Stop, wait, hold it. Take a deeep breath. Can you smell it? The comforting, warming smells of a steaming pot of pasta fagioli soup… Tomato-y, hearty, herby… Ah. Perfect. Now we can start.
About 4 years ago, I made pasta fagioli for the first time in my life. And ever since? I’ve been hooked.
I actually shared my original recipe (err, my great-grandmother-in-law’s recipe) on the blog before, but I thought it would be time to come rightatcha with a different one.
The weather has finally, FINALLY, cooled down around here and I’ve been enjoying it all: Cuddling up into my furry blanket in PJs before starting the day. Wearing fuzzy socks with no shame at all (OK, maybe a little).
Watching Brani scratch the ice off the car in the morning while I’m standing in the warm kitchen (I know, I win the Best Wife Ever award).
What can I say? Soup is the best.
The wonderful thing about Pasta Fagioli is that it’s truly a full meal:
- it has beans for plant-based protein
- there’s starchy pasta
- plenty of vegetables for fiber and nutrients
- sausage and bacon are optional (just double up on the beans if you want to keep things vegetarian), but absolutely add some wonderful depth of flavor
I know the ingredient list for this soup looks insane and you can probably (definitely) find easier ones, but I always say soup might be simple to cook – but it’s not the quickest of tasks to make an actually tasty one.
It takes a lot of veggie chopping, spice measuring (or… eyeballing) and plenty of love to make a truly good pot of soup.
It is always my kitchen philosophy to nourish every part of your gorgeous self – and sometimes you just have to put in a little elbow grease if you want to eat something that doesn’t just satisfy your caloric needs, but your mind, body AND soul.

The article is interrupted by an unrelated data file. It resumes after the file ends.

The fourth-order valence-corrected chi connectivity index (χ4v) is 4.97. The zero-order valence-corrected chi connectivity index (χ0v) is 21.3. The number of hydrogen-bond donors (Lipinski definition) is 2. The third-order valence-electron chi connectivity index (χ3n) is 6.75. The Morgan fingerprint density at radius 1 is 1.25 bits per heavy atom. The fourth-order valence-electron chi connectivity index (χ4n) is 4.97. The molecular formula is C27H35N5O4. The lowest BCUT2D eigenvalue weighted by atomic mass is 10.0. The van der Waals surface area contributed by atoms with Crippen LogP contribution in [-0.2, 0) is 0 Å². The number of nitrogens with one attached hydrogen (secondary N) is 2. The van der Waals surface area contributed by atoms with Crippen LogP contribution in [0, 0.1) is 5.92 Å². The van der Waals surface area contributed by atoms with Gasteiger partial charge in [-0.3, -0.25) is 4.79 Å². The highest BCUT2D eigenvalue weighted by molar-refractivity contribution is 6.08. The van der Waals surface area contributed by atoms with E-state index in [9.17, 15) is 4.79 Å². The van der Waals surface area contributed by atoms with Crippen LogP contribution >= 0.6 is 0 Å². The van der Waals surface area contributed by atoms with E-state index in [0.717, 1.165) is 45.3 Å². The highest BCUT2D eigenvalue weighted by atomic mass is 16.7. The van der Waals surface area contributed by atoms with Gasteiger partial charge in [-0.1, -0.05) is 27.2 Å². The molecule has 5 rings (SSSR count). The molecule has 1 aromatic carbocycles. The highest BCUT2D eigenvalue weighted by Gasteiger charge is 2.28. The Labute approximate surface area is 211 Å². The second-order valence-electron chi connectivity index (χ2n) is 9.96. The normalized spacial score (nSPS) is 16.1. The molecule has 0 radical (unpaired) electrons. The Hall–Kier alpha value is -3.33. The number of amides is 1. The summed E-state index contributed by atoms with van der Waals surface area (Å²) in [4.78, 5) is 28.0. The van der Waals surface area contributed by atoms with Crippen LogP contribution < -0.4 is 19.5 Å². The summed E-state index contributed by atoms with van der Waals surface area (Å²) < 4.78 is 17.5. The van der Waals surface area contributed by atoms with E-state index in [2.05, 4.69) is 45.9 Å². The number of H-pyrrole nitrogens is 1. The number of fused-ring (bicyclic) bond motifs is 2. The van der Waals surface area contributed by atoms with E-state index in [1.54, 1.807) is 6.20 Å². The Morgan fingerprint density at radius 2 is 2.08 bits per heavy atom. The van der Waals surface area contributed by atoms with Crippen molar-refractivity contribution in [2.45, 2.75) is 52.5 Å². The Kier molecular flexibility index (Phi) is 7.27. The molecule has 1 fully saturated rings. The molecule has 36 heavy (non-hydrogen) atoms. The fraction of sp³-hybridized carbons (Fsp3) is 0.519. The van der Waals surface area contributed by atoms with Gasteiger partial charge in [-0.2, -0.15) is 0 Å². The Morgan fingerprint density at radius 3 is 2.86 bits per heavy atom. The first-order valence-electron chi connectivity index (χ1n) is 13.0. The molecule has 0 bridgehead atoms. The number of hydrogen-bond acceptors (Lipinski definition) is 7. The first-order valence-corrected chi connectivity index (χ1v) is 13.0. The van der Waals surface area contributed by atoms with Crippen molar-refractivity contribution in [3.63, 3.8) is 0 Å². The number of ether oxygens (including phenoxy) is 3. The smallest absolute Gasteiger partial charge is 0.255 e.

I used regular pasta here because I really wanted to do the Ditalini, but I couldn’t find a whole grain version. When I make it just for us (without snapping pretty pictures for the blog), I usually add whole wheat Farfalle which work just as well.
Don’t stir the cooked pasta into the soup if you want to freeze it – it would turn out super mushy once defrosted. Instead, add a little bit of pasta to each serving bowl.
I hope you’ll give it a try despite the many ingredients – your soul will thank you for it times infinity ♡
- 2 tablespoons olive oil
- 1.5 ounces thick bacon, diced
- 1 pound Italian sausage, casings removed and crumbled
- 3 medium carrots, peeled and diced
- 5 medium celery stalks, sliced
- 2 yellow onions, peeled and diced
- 4 cloves garlic, peeled and minced
- 2 tablespoons tomato paste
- 1 tablespoon Italian herb blend
- 1/2 cup red wine, OR water
- 1 24-oz can tomato sauce
- 1 15-oz can diced fire-roasted tomatoes
- 4 cups chicken broth OR water
- Salt and black pepper, to taste
- 3/4 cup dry ditalini pasta
- 1 15-oz can red kidney beans, rinsed and drained
- 1 15-oz can white cannelini, or kidney beans, rinsed and drained
- Grated parmesan, to serve
- Brown the meats: Heat the olive oil in a large Dutch oven over medium-high heat. Add the bacon and cook until browned, about 4 minutes. Add the sausage and continue cooking until browned as well, about 4-5 minutes.
- Sauté the vegetables: Add the carrots to the meats in the pot and cook until starting to soften, about 4 minutes. Add the celery, onions and garlic and keep cooking for another 2-3 minutes.
- Season and deglaze: Stir the tomato paste, Italian seasoning and garlic powder into the pot until evenly distributed. Pour the red wine OR water into the pot and cook, scratching the browned bits off the bottom of the pot.
- Cook the soup: Add the tomato sauce, diced tomatoes, chicken broth, salt and pepper to the pot. Stir well and bring to a boil. Reduce the heat to a low simmer and cover the pot. Cook for about 20-30 minutes, or until the vegetables are tender.
- Finish the soup: While the soup is cooking, prepare the ditalini according to package directions. Once the soup is done cooking, stir in both beans and cook for 1-2 minutes or until heated through. Stir in the ditalini and serve with grated parmesan.